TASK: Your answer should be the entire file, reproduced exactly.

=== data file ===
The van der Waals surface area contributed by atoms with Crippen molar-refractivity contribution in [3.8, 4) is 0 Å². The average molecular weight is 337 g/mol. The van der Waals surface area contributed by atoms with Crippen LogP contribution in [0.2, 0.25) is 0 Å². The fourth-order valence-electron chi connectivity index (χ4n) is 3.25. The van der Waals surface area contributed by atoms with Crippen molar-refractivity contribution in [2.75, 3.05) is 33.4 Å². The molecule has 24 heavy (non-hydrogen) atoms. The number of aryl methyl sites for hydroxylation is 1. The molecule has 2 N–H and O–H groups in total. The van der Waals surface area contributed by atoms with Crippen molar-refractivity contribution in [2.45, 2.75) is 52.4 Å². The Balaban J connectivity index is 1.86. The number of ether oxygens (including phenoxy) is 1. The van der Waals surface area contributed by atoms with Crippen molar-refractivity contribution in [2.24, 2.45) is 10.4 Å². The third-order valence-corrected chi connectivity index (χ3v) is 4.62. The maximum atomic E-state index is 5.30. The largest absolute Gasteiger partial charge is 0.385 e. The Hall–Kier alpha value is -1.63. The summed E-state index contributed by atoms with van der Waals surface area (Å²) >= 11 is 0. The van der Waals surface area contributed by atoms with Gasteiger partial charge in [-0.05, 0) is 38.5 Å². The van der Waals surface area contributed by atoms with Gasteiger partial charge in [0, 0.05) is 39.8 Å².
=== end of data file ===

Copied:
The van der Waals surface area contributed by atoms with Crippen molar-refractivity contribution in [3.8, 4) is 0 Å². The average molecular weight is 337 g/mol. The van der Waals surface area contributed by atoms with Crippen LogP contribution in [0.2, 0.25) is 0 Å². The fourth-order valence-electron chi connectivity index (χ4n) is 3.25. The van der Waals surface area contributed by atoms with Crippen molar-refractivity contribution in [2.75, 3.05) is 33.4 Å². The molecule has 24 heavy (non-hydrogen) atoms. The number of aryl methyl sites for hydroxylation is 1. The molecule has 2 N–H and O–H groups in total. The van der Waals surface area contributed by atoms with Crippen molar-refractivity contribution in [2.45, 2.75) is 52.4 Å². The Balaban J connectivity index is 1.86. The number of ether oxygens (including phenoxy) is 1. The van der Waals surface area contributed by atoms with Crippen molar-refractivity contribution in [2.24, 2.45) is 10.4 Å². The third-order valence-corrected chi connectivity index (χ3v) is 4.62. The maximum atomic E-state index is 5.30. The largest absolute Gasteiger partial charge is 0.385 e. The Hall–Kier alpha value is -1.63. The summed E-state index contributed by atoms with van der Waals surface area (Å²) >= 11 is 0. The van der Waals surface area contributed by atoms with Gasteiger partial charge in [-0.05, 0) is 38.5 Å². The van der Waals surface area contributed by atoms with Gasteiger partial charge in [0, 0.05) is 39.8 Å².